QUESTION: Come to the Middle East peace process for one second...Is the – I mean, because we are coming to a head on this thing by September. Is – how related to the Arab Spring or whatever you want to call it is the Middle East peace process? And how could it – if you believe that – how could it affect it in adverse or positive ways?
SECRETARY CLINTON: Well, I think a lot of it is sequencing, Jeff. I mean, right now, people in Egypt, for example, are very focused on their own future. That doesn’t mean that the Arab-Israeli conflict doesn’t come up, because it came up when I was there, but it didn’t come up as the only subject people wanted to talk to me about, which was sometimes the case in the past. It came up as, “Okay, for now we’re going to honor the Camp David accords ['for now'? or are there already voices calling for a review or worse? and is there sabotage directed at the oil line? and will the Rafah border crossing be opened in an unsupervised way?], but you know we’re going to have to take a look at this when we get a new government and we get more stable, we figure out what our relationship really is. We’re not going to be an automatic supporter of the peace process [why not 'automatic'? it is a signed internagtional treaty?]. But right now, we got to get our economy going, we got to get our political transition done.”
So it’s not like it’s off the table. It’s just stuck on a corner until other matters get tended to. But if you talk to King Abdullah of Jordan, it is still very much on the mind of Jordanians because they live with it every single day. And I --
QUESTION: So lack of progress could have an adverse effect on --
SECRETARY CLINTON: Well, here’s – I mean, this is nothing that I haven’t said many times and said it with my Israeli friends because I love Israel and I feel so strongly about the future. Right now, you have a secular leadership in the West Bank [that prays at every official cabinet meeting] that has made economic progress and has made security progress. You have an uncertain environment that Israel is now having to cope with, and I do not in any way discount how difficult that is because I think it is – it has been very challenging for understandable reasons – what is happening in Egypt, you’ve seen Israeli commentators saying they’re not so sure that change in Syria is in Israel’s interest [???].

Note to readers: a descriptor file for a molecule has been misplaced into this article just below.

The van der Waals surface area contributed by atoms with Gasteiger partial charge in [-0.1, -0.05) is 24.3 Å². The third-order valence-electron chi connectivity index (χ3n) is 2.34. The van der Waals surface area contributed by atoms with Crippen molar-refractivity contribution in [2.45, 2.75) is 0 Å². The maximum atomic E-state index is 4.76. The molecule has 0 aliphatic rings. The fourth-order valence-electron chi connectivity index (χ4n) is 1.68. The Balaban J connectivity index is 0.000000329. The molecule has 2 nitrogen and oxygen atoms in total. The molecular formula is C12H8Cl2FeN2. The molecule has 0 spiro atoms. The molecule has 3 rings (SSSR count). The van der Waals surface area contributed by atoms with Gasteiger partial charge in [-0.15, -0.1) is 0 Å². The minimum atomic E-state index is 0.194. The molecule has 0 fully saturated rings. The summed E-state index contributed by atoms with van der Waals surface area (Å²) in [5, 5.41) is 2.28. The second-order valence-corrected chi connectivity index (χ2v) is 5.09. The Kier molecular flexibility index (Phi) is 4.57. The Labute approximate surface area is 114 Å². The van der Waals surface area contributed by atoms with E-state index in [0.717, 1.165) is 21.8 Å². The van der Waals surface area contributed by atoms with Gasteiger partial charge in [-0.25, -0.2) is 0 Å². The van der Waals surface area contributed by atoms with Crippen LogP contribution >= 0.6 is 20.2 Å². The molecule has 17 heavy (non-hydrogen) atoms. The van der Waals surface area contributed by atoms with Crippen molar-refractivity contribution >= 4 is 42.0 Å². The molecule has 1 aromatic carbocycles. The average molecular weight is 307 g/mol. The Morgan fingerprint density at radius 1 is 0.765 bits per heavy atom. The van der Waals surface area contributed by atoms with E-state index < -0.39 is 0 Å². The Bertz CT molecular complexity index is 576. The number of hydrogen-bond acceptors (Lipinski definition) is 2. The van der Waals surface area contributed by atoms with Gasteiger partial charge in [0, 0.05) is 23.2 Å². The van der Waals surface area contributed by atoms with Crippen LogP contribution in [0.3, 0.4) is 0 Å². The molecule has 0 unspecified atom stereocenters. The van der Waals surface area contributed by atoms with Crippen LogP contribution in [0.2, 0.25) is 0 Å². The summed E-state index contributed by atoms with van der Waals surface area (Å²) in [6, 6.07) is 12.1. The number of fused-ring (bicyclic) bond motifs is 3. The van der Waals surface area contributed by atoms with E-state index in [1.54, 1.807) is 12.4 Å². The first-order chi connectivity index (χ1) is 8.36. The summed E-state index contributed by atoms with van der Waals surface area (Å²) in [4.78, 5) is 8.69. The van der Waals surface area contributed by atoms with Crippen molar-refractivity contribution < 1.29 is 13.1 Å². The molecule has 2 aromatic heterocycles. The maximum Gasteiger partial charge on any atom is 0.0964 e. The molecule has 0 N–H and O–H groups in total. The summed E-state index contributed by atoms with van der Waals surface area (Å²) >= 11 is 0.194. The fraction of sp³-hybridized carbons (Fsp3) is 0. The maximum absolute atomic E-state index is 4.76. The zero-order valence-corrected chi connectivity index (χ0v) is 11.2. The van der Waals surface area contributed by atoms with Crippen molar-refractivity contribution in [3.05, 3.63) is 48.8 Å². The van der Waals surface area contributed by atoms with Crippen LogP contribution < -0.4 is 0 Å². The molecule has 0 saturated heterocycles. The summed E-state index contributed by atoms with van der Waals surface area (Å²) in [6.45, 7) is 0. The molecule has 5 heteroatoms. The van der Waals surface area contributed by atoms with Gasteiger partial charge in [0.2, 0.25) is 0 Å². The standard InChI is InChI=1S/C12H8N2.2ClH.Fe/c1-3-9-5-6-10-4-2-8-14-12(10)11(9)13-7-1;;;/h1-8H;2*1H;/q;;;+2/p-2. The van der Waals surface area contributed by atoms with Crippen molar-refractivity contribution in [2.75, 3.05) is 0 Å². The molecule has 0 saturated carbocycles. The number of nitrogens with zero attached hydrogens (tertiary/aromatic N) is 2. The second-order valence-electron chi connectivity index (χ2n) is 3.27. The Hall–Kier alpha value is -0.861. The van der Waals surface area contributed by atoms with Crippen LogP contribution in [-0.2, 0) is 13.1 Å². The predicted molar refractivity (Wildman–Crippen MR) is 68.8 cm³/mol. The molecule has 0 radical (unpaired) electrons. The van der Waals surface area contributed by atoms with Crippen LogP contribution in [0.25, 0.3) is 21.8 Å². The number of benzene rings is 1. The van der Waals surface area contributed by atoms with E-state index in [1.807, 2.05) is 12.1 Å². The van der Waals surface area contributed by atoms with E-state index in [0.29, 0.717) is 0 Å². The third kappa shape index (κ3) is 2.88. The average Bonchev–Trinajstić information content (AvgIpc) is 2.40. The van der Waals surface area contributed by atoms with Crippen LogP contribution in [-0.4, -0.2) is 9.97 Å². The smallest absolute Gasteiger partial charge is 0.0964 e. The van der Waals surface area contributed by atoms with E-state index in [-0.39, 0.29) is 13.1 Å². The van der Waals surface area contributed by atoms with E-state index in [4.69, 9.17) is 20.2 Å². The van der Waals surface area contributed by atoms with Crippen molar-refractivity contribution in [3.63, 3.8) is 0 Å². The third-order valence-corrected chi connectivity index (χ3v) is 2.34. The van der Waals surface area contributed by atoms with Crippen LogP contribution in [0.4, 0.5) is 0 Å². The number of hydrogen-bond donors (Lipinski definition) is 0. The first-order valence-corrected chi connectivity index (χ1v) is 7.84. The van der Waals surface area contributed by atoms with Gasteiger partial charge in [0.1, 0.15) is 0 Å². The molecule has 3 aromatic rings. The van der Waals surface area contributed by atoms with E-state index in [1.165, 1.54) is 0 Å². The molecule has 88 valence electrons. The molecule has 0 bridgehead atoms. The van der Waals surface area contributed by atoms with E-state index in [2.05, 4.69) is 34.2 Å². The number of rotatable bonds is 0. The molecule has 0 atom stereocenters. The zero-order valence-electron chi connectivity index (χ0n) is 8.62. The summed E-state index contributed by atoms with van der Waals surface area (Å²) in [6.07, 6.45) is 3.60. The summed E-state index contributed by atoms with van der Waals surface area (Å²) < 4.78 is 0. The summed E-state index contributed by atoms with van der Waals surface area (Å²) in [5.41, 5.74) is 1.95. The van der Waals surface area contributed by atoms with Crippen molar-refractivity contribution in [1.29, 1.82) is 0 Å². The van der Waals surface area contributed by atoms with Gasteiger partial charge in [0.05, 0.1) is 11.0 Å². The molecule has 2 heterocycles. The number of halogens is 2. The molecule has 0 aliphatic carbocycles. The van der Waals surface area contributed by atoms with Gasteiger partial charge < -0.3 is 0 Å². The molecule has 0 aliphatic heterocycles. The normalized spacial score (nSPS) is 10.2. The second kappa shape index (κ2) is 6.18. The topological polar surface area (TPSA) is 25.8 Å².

...I still believe it is very much in Israel’s interests and Israel’s security to really turn their attention to the peace process and to hammer out an agreement under appropriate safeguards for Israel’s security with the Palestinian Authority.
QUESTION: One final thing on that subject: The – about four years ago, I interviewed you in the, I guess, Russell Building in your – one of your previous iterations. And you were talking about Israel and how to get them to make the concessions necessary for peace. One of the things you said that really struck me was that in your understanding of the Israeli mindset, the Israelis will move on these issues when they feel the warm embrace of the United States --
SECRETARY CLINTON: Right.
QUESTION: -- when they know that somebody is behind them. And when they feel alienated from the United States, as they did for the first couple years of this Administration – I mean, with the government, at least – they’re less apt to move. Does that still hold true or has the prime minister, the current prime minister, shown no desire to move with a warm embrace or without a warm embrace?
SECRETARY CLINTON: Well, but I think he has some very serious concerns that have to be addressed. But I would just --
QUESTION: National security concerns or coalitions?
SECRETARY CLINTON: National security and – I mean, I think that’s the first and foremost of his concerns. But obviously, he’s in politics. I’ve been in politics. You also have to worry about your political position. But this Administration, the Obama Administration, has probably done more for Israeli security in as short a period of time as any administration in the past. The kind of assistance and support that we have given to Israel in order to assuage some of the legitimate security concerns that Israel has, the work that we are doing to try to contain Iran, the sanctions that we, much to everyone’s amazement, were able to negotiate, the pressure that we’ve brought to bear on Iran – we have really been closely coordinating on key issues that are fundamental to Israel’s security. So I think that that has to be the way we’re judged, because we certainly have delivered on that.
QUESTION: Why don’t they feel a warmth?
SECRETARY CLINTON: Well, I – I mean, I have a great time whenever I go there, so – (laughter) --
I think Hillary is belittling the situation and, if we are to stick with the element of warmth, is trying to pull the wool of our eyes.